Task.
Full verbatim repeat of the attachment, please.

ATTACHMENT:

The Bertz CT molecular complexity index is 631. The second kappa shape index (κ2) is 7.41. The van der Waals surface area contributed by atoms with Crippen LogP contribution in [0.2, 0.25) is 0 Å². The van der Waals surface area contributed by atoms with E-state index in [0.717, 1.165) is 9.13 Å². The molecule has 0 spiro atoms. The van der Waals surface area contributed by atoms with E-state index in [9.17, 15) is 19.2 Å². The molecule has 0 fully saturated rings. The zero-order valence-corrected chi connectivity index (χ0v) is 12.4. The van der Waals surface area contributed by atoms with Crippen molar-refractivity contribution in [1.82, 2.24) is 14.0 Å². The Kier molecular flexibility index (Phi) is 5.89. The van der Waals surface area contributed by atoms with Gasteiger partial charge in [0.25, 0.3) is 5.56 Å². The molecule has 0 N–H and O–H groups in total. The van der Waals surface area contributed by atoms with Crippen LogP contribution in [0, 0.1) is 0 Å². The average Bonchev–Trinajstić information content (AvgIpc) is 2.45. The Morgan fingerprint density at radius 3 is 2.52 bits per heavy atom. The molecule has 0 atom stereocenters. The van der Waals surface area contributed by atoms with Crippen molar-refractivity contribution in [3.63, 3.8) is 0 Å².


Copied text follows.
The Bertz CT molecular complexity index is 631. The second kappa shape index (κ2) is 7.41. The van der Waals surface area contributed by atoms with Crippen LogP contribution in [0.2, 0.25) is 0 Å². The van der Waals surface area contributed by atoms with E-state index in [0.717, 1.165) is 9.13 Å². The molecule has 0 spiro atoms. The van der Waals surface area contributed by atoms with E-state index in [9.17, 15) is 19.2 Å². The molecule has 0 fully saturated rings. The zero-order valence-corrected chi connectivity index (χ0v) is 12.4. The van der Waals surface area contributed by atoms with Crippen molar-refractivity contribution in [1.82, 2.24) is 14.0 Å². The Kier molecular flexibility index (Phi) is 5.89. The van der Waals surface area contributed by atoms with Gasteiger partial charge in [0.25, 0.3) is 5.56 Å². The molecule has 0 N–H and O–H groups in total. The van der Waals surface area contributed by atoms with Crippen LogP contribution in [0, 0.1) is 0 Å². The average Bonchev–Trinajstić information content (AvgIpc) is 2.45. The Morgan fingerprint density at radius 3 is 2.52 bits per heavy atom. The molecule has 0 atom stereocenters. The van der Waals surface area contributed by atoms with Crippen molar-refractivity contribution in [3.63, 3.8) is 0 Å².